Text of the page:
Twenty is back and has swiftly followed last year’s 'Order of the Phoenix Park' with 'Absinthe Makes the Heart Grow Fonder'. This time around Twenty and the lads find themselves on a new mission, which lands them in Barcelona.
Unlike their previous heartfelt agenda, they’re reluctantly motivated by an infamous Tony-Soprano-style character. He’s calling in a favour that Twenty and Jimmy owe and he’s not the kind of guy you say no to. As much as the lads hate to leave Ron’s, and fans say goodbye to those fond familiar surroundings, off they head. Far from being fish out of water, the lads acclimatise quickly thanks to Twenty’s former life as an unlikely English teacher in the Spanish cultural hub.
Tony has sent them to follow the stag party of the unpredictable guy his beloved daughter has chosen to marry and to ensure that by the time they return, the wedding is off. However Twenty has unfinished business in Spain, he’ll have to keep a low profile to avoid digging up the past.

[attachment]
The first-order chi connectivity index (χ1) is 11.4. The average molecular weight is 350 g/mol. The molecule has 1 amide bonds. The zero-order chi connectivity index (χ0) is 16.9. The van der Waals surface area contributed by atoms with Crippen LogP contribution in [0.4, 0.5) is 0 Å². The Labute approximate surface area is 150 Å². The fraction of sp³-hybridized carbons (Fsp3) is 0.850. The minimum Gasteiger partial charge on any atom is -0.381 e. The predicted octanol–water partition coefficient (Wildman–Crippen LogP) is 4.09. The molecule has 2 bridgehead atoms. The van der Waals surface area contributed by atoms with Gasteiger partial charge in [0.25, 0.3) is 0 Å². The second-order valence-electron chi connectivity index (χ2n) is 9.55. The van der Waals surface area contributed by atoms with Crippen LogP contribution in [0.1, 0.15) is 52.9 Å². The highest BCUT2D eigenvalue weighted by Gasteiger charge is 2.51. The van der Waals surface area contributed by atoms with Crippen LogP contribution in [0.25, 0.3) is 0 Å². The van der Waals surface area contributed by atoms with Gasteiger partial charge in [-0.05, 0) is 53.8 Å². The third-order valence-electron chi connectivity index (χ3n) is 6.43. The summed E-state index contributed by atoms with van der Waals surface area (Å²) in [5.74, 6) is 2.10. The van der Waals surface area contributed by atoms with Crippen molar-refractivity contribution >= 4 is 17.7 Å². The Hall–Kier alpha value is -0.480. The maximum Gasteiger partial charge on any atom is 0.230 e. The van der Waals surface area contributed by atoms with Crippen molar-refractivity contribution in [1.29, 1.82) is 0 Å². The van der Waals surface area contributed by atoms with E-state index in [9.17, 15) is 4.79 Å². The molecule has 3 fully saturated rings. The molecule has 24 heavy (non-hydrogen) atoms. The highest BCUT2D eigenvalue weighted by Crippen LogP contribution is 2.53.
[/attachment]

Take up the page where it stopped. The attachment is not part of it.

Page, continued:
As shockingly entertaining as his debut novel was, Absinthe is a better read. The plot is tighter, more mature with added suspense keeping the reader glued until the very last page. Twenty brings Barcelona to live, in full 3D colour, enabling the reader to become part of his hedonistic, dysfunctional team. He also parodies the Northside/Southside 'divide' in some of the funniest chapters in the book.
Originally created in an award-winning blog, Twenty’s strength still lies in his clever quips and unabashed caustic comments about Irish politics, health system, bankers, celebrities and anything, or one, else that he has a problem with. It may be easier when writing under a pseudonym but in these times it’s refreshing to read at least one person calling it like it is and saying what needs to be said about abuse of power – real or imaginary.
With an overdose of drinking, drugging and sex, its not exactly Lenten recommending reading but 'Absinthe Makes the Heart Grow Fonder' is certainly a welcome reprieve from recession reality.
FYI: Google verifies Twenty’s interesting prostate analogy!